Ryanair Bill Lewis New Jersey Bob Fibs San Francisco Holly Wade 6.7% Mitchell Hartmann Houston National Federation of Indepen National Association for Busin 50% 23 a gallon Mervyn Jabba University of Arkansas 3 10 a gallon Alex Partner Tomorrow Euler this week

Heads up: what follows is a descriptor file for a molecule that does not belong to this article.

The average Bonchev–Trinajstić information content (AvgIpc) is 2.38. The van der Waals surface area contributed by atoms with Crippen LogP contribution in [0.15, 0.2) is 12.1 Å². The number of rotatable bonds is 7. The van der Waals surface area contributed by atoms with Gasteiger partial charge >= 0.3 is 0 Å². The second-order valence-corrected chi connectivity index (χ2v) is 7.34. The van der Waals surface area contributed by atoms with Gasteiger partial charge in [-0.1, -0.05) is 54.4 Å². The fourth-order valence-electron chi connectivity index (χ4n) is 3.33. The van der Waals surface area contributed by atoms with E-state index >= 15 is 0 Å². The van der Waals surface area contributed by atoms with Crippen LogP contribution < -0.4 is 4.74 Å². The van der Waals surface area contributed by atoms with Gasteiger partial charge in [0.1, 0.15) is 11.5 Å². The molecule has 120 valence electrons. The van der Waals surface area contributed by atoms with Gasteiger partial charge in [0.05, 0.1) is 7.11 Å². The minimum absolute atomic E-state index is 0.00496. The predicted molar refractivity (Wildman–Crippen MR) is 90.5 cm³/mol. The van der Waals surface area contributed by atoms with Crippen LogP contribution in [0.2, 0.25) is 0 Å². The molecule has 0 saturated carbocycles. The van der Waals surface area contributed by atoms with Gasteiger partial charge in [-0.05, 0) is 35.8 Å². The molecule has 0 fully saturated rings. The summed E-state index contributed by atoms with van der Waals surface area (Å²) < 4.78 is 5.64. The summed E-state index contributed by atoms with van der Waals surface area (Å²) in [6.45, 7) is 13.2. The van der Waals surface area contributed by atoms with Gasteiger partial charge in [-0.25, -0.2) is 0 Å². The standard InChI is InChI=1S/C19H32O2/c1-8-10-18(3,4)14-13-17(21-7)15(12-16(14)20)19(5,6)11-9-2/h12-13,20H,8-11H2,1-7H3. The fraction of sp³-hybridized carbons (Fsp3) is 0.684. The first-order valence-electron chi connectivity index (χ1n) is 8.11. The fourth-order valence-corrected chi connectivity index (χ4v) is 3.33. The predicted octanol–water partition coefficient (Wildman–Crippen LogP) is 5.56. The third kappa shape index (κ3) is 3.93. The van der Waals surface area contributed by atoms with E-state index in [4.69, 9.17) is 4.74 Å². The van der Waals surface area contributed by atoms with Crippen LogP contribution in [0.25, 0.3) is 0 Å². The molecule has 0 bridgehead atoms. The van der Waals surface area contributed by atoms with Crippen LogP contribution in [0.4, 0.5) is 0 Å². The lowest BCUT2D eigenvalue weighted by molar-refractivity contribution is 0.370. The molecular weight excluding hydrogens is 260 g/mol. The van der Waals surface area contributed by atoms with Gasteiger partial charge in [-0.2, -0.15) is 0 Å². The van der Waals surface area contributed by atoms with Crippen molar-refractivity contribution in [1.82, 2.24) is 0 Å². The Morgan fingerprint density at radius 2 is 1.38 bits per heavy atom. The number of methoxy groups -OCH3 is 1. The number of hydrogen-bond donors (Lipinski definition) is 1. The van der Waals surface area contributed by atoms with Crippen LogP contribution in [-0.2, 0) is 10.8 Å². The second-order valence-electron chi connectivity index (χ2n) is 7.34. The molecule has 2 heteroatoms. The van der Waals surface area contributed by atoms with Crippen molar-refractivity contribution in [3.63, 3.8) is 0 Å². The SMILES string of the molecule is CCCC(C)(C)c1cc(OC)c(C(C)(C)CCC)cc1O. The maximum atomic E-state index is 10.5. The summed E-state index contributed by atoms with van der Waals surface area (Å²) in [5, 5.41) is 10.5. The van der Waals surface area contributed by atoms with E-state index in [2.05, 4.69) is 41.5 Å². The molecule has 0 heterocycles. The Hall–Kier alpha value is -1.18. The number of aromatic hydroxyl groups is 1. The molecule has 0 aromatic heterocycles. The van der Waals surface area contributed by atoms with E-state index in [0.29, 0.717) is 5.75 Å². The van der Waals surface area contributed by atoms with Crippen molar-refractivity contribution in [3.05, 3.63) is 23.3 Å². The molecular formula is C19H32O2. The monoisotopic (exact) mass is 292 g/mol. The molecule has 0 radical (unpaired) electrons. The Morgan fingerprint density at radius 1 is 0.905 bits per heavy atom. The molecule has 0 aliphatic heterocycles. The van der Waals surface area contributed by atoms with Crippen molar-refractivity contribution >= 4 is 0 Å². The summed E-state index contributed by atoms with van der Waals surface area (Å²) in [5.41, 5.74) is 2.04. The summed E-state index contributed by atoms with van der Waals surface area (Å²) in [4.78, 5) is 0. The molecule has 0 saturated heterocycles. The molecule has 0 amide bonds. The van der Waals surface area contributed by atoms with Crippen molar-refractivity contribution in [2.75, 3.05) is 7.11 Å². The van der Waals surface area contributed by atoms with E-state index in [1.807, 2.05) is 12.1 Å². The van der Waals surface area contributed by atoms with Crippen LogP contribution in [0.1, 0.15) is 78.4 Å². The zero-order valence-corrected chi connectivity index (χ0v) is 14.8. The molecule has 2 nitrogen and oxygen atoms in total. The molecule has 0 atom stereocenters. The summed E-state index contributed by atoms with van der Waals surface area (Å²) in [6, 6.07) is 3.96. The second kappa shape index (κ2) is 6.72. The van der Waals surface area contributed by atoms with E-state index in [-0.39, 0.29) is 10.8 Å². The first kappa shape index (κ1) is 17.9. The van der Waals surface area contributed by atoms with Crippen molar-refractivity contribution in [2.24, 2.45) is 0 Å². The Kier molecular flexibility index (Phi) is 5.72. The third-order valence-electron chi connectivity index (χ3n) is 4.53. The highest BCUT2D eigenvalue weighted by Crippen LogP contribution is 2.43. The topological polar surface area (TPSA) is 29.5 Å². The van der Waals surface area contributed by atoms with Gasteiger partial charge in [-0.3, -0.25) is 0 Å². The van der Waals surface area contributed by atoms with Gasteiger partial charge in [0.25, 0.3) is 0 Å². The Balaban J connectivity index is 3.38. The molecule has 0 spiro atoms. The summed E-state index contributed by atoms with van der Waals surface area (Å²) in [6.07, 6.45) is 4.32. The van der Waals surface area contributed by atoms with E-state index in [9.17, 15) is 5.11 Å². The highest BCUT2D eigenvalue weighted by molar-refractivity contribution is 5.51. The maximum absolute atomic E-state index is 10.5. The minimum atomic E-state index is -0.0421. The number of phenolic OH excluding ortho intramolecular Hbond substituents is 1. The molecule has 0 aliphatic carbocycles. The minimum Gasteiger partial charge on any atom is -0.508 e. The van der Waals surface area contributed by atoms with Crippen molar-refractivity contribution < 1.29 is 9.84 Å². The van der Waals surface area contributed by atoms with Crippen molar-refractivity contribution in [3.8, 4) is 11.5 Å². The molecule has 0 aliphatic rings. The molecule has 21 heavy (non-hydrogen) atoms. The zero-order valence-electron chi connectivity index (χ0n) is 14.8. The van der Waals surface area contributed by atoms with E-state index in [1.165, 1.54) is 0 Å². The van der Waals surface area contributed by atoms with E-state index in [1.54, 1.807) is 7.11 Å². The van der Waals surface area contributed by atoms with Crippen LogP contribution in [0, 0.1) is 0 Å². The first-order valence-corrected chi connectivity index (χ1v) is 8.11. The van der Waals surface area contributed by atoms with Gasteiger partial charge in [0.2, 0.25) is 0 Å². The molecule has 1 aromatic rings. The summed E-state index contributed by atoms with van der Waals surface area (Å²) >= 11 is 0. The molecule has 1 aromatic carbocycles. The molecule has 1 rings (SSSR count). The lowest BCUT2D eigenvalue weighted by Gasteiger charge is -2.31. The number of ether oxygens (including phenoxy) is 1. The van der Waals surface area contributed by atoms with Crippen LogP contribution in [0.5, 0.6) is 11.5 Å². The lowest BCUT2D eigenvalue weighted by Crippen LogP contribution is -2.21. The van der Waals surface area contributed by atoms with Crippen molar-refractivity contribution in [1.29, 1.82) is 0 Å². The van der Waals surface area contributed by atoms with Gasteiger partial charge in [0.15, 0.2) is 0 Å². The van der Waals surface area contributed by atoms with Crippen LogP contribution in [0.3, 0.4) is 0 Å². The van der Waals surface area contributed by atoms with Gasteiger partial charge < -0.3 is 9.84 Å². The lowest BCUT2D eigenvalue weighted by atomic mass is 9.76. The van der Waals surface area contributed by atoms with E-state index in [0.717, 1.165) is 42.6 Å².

"holly wade" Discussed on Bloomberg Radio New York

Bloomberg Radio New York

05:43 min | 1 year ago

"holly wade" Discussed on Bloomberg Radio New York